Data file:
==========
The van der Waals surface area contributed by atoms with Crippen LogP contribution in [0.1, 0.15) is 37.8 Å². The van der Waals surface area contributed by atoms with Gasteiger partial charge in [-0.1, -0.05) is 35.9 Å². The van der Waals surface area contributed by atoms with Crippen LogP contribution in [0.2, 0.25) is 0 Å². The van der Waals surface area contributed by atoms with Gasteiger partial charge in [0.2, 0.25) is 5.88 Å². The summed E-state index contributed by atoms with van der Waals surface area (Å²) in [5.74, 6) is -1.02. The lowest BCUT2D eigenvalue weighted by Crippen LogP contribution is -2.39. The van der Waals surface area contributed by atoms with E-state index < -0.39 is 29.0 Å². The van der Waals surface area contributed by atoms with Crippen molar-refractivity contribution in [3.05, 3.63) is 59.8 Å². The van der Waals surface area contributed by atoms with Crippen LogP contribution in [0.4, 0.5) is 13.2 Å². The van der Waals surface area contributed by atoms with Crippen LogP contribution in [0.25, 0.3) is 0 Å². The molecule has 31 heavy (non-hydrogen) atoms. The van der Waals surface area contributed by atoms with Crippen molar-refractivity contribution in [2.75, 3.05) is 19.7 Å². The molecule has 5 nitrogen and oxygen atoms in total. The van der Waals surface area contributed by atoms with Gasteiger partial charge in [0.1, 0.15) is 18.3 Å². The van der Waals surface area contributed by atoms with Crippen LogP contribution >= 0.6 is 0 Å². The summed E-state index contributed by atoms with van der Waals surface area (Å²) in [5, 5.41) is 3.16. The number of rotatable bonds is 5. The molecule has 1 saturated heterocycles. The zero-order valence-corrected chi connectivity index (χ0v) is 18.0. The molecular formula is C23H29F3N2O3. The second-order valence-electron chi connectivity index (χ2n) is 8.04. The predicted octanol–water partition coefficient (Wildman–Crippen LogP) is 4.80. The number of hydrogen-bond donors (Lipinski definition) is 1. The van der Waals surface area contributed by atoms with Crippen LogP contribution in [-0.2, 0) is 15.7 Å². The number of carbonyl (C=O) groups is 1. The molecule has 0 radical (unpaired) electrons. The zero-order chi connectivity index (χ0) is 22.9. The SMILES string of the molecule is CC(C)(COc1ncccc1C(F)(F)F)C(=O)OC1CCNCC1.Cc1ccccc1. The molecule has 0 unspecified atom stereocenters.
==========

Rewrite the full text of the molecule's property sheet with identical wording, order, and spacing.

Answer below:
The van der Waals surface area contributed by atoms with Crippen LogP contribution in [0.1, 0.15) is 37.8 Å². The van der Waals surface area contributed by atoms with Gasteiger partial charge in [-0.1, -0.05) is 35.9 Å². The van der Waals surface area contributed by atoms with Crippen LogP contribution in [0.2, 0.25) is 0 Å². The van der Waals surface area contributed by atoms with Gasteiger partial charge in [0.2, 0.25) is 5.88 Å². The summed E-state index contributed by atoms with van der Waals surface area (Å²) in [5.74, 6) is -1.02. The lowest BCUT2D eigenvalue weighted by Crippen LogP contribution is -2.39. The van der Waals surface area contributed by atoms with E-state index < -0.39 is 29.0 Å². The van der Waals surface area contributed by atoms with Crippen molar-refractivity contribution in [3.05, 3.63) is 59.8 Å². The van der Waals surface area contributed by atoms with Crippen LogP contribution in [0.4, 0.5) is 13.2 Å². The van der Waals surface area contributed by atoms with Crippen LogP contribution in [0.25, 0.3) is 0 Å². The molecule has 31 heavy (non-hydrogen) atoms. The van der Waals surface area contributed by atoms with Crippen molar-refractivity contribution in [2.75, 3.05) is 19.7 Å². The molecule has 5 nitrogen and oxygen atoms in total. The van der Waals surface area contributed by atoms with Gasteiger partial charge in [0.1, 0.15) is 18.3 Å². The van der Waals surface area contributed by atoms with Crippen LogP contribution >= 0.6 is 0 Å². The summed E-state index contributed by atoms with van der Waals surface area (Å²) in [5, 5.41) is 3.16. The number of rotatable bonds is 5. The molecule has 1 saturated heterocycles. The zero-order valence-corrected chi connectivity index (χ0v) is 18.0. The molecular formula is C23H29F3N2O3. The second-order valence-electron chi connectivity index (χ2n) is 8.04. The predicted octanol–water partition coefficient (Wildman–Crippen LogP) is 4.80. The number of hydrogen-bond donors (Lipinski definition) is 1. The van der Waals surface area contributed by atoms with Crippen LogP contribution in [-0.2, 0) is 15.7 Å². The number of carbonyl (C=O) groups is 1. The molecule has 0 radical (unpaired) electrons. The zero-order chi connectivity index (χ0) is 22.9. The SMILES string of the molecule is CC(C)(COc1ncccc1C(F)(F)F)C(=O)OC1CCNCC1.Cc1ccccc1. The molecule has 0 unspecified atom stereocenters.